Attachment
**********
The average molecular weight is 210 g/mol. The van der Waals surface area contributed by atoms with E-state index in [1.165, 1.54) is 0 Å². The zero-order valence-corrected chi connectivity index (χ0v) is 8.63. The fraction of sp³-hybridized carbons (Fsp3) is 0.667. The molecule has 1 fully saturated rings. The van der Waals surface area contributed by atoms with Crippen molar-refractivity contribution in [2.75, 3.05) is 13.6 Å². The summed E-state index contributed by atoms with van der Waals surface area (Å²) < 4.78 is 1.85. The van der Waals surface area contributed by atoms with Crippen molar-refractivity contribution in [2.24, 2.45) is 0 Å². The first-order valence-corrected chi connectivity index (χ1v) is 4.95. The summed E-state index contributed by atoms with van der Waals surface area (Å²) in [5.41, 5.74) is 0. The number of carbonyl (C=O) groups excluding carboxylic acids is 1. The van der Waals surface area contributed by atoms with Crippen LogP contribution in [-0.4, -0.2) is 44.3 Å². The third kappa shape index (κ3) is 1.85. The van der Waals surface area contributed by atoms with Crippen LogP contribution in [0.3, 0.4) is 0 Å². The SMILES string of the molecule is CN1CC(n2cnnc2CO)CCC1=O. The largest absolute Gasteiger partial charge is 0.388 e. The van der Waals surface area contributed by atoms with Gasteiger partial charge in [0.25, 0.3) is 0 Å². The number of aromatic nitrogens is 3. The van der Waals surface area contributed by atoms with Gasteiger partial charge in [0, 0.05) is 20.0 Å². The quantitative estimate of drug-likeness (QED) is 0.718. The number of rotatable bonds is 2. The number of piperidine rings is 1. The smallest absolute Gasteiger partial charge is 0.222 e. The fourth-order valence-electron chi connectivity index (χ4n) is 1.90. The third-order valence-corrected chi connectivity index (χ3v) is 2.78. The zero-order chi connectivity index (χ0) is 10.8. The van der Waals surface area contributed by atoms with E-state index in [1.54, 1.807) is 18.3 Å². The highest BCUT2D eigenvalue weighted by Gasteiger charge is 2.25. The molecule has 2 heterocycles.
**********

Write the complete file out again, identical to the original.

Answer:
The average molecular weight is 210 g/mol. The van der Waals surface area contributed by atoms with E-state index in [1.165, 1.54) is 0 Å². The zero-order valence-corrected chi connectivity index (χ0v) is 8.63. The fraction of sp³-hybridized carbons (Fsp3) is 0.667. The molecule has 1 fully saturated rings. The van der Waals surface area contributed by atoms with Crippen molar-refractivity contribution in [2.75, 3.05) is 13.6 Å². The summed E-state index contributed by atoms with van der Waals surface area (Å²) < 4.78 is 1.85. The van der Waals surface area contributed by atoms with Crippen molar-refractivity contribution in [2.24, 2.45) is 0 Å². The first-order valence-corrected chi connectivity index (χ1v) is 4.95. The summed E-state index contributed by atoms with van der Waals surface area (Å²) in [5.41, 5.74) is 0. The number of carbonyl (C=O) groups excluding carboxylic acids is 1. The van der Waals surface area contributed by atoms with Crippen LogP contribution in [-0.4, -0.2) is 44.3 Å². The third kappa shape index (κ3) is 1.85. The van der Waals surface area contributed by atoms with Crippen LogP contribution in [0.3, 0.4) is 0 Å². The SMILES string of the molecule is CN1CC(n2cnnc2CO)CCC1=O. The largest absolute Gasteiger partial charge is 0.388 e. The van der Waals surface area contributed by atoms with Gasteiger partial charge in [0.25, 0.3) is 0 Å². The number of aromatic nitrogens is 3. The van der Waals surface area contributed by atoms with Gasteiger partial charge in [0, 0.05) is 20.0 Å². The quantitative estimate of drug-likeness (QED) is 0.718. The number of rotatable bonds is 2. The number of piperidine rings is 1. The smallest absolute Gasteiger partial charge is 0.222 e. The fourth-order valence-electron chi connectivity index (χ4n) is 1.90. The third-order valence-corrected chi connectivity index (χ3v) is 2.78. The zero-order chi connectivity index (χ0) is 10.8. The van der Waals surface area contributed by atoms with E-state index in [1.54, 1.807) is 18.3 Å². The highest BCUT2D eigenvalue weighted by Gasteiger charge is 2.25. The molecule has 2 heterocycles.